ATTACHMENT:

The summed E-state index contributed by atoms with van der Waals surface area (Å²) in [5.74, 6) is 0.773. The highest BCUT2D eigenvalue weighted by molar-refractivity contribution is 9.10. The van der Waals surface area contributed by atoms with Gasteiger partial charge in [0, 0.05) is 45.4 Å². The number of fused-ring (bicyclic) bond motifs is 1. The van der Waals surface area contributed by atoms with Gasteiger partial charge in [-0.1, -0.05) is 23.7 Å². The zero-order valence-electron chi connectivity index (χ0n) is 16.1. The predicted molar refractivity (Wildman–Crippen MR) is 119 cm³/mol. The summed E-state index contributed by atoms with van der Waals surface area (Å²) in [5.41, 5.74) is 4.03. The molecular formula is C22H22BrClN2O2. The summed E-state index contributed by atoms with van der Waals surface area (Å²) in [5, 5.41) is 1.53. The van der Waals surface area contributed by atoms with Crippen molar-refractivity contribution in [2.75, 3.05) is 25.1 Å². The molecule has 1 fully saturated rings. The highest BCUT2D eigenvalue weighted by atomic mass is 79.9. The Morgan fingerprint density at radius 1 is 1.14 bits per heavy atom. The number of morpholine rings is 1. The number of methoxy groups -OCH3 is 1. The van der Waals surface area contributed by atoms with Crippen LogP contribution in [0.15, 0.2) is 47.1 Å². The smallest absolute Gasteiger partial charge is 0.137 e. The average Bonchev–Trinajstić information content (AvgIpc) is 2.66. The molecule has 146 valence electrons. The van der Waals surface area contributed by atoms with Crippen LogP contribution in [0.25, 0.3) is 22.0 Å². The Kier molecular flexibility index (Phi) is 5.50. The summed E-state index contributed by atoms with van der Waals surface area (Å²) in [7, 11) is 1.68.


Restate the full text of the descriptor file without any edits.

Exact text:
The summed E-state index contributed by atoms with van der Waals surface area (Å²) in [5.74, 6) is 0.773. The highest BCUT2D eigenvalue weighted by molar-refractivity contribution is 9.10. The van der Waals surface area contributed by atoms with Gasteiger partial charge in [0, 0.05) is 45.4 Å². The number of fused-ring (bicyclic) bond motifs is 1. The van der Waals surface area contributed by atoms with Gasteiger partial charge in [-0.1, -0.05) is 23.7 Å². The zero-order valence-electron chi connectivity index (χ0n) is 16.1. The predicted molar refractivity (Wildman–Crippen MR) is 119 cm³/mol. The summed E-state index contributed by atoms with van der Waals surface area (Å²) in [5.41, 5.74) is 4.03. The molecular formula is C22H22BrClN2O2. The summed E-state index contributed by atoms with van der Waals surface area (Å²) in [5, 5.41) is 1.53. The van der Waals surface area contributed by atoms with Crippen molar-refractivity contribution in [2.75, 3.05) is 25.1 Å². The molecule has 1 fully saturated rings. The highest BCUT2D eigenvalue weighted by atomic mass is 79.9. The Morgan fingerprint density at radius 1 is 1.14 bits per heavy atom. The number of morpholine rings is 1. The number of methoxy groups -OCH3 is 1. The van der Waals surface area contributed by atoms with Crippen LogP contribution in [0.15, 0.2) is 47.1 Å². The smallest absolute Gasteiger partial charge is 0.137 e. The average Bonchev–Trinajstić information content (AvgIpc) is 2.66. The molecule has 146 valence electrons. The van der Waals surface area contributed by atoms with Crippen LogP contribution in [0.25, 0.3) is 22.0 Å². The Kier molecular flexibility index (Phi) is 5.50. The summed E-state index contributed by atoms with van der Waals surface area (Å²) in [7, 11) is 1.68.